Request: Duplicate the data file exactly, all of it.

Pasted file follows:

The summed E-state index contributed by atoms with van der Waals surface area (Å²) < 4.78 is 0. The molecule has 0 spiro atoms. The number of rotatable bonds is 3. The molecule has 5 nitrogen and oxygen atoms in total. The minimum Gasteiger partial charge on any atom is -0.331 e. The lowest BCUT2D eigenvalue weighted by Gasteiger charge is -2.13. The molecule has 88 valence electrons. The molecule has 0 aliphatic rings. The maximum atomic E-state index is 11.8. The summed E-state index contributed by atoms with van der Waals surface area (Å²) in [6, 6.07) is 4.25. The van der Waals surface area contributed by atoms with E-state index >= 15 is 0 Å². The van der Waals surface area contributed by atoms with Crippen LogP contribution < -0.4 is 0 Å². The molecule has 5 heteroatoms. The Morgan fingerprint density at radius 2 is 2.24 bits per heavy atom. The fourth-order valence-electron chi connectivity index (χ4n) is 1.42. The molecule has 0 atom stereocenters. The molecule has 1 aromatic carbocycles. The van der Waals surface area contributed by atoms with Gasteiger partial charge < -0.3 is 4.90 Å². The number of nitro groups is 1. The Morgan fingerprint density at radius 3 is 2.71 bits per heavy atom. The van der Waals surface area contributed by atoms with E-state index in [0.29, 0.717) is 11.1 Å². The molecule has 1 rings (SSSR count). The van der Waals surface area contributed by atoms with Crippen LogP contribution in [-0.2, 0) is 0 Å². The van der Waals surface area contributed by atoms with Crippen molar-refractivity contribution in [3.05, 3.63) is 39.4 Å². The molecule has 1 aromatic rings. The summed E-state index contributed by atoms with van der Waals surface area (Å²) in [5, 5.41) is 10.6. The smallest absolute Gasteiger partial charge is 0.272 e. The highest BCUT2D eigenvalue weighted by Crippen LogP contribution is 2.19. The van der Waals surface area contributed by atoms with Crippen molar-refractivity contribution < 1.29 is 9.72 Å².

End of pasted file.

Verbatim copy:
The summed E-state index contributed by atoms with van der Waals surface area (Å²) < 4.78 is 0. The molecule has 0 spiro atoms. The number of rotatable bonds is 3. The molecule has 5 nitrogen and oxygen atoms in total. The minimum Gasteiger partial charge on any atom is -0.331 e. The lowest BCUT2D eigenvalue weighted by Gasteiger charge is -2.13. The molecule has 88 valence electrons. The molecule has 0 aliphatic rings. The maximum atomic E-state index is 11.8. The summed E-state index contributed by atoms with van der Waals surface area (Å²) in [6, 6.07) is 4.25. The van der Waals surface area contributed by atoms with E-state index >= 15 is 0 Å². The van der Waals surface area contributed by atoms with Crippen LogP contribution < -0.4 is 0 Å². The molecule has 5 heteroatoms. The Morgan fingerprint density at radius 2 is 2.24 bits per heavy atom. The fourth-order valence-electron chi connectivity index (χ4n) is 1.42. The molecule has 0 atom stereocenters. The molecule has 1 aromatic carbocycles. The van der Waals surface area contributed by atoms with Gasteiger partial charge < -0.3 is 4.90 Å². The number of nitro groups is 1. The Morgan fingerprint density at radius 3 is 2.71 bits per heavy atom. The van der Waals surface area contributed by atoms with E-state index in [0.29, 0.717) is 11.1 Å². The molecule has 1 rings (SSSR count). The van der Waals surface area contributed by atoms with Crippen LogP contribution in [-0.2, 0) is 0 Å². The van der Waals surface area contributed by atoms with Crippen molar-refractivity contribution in [3.05, 3.63) is 39.4 Å². The molecule has 1 aromatic rings. The summed E-state index contributed by atoms with van der Waals surface area (Å²) in [5, 5.41) is 10.6. The smallest absolute Gasteiger partial charge is 0.272 e. The highest BCUT2D eigenvalue weighted by Crippen LogP contribution is 2.19. The van der Waals surface area contributed by atoms with Crippen molar-refractivity contribution < 1.29 is 9.72 Å².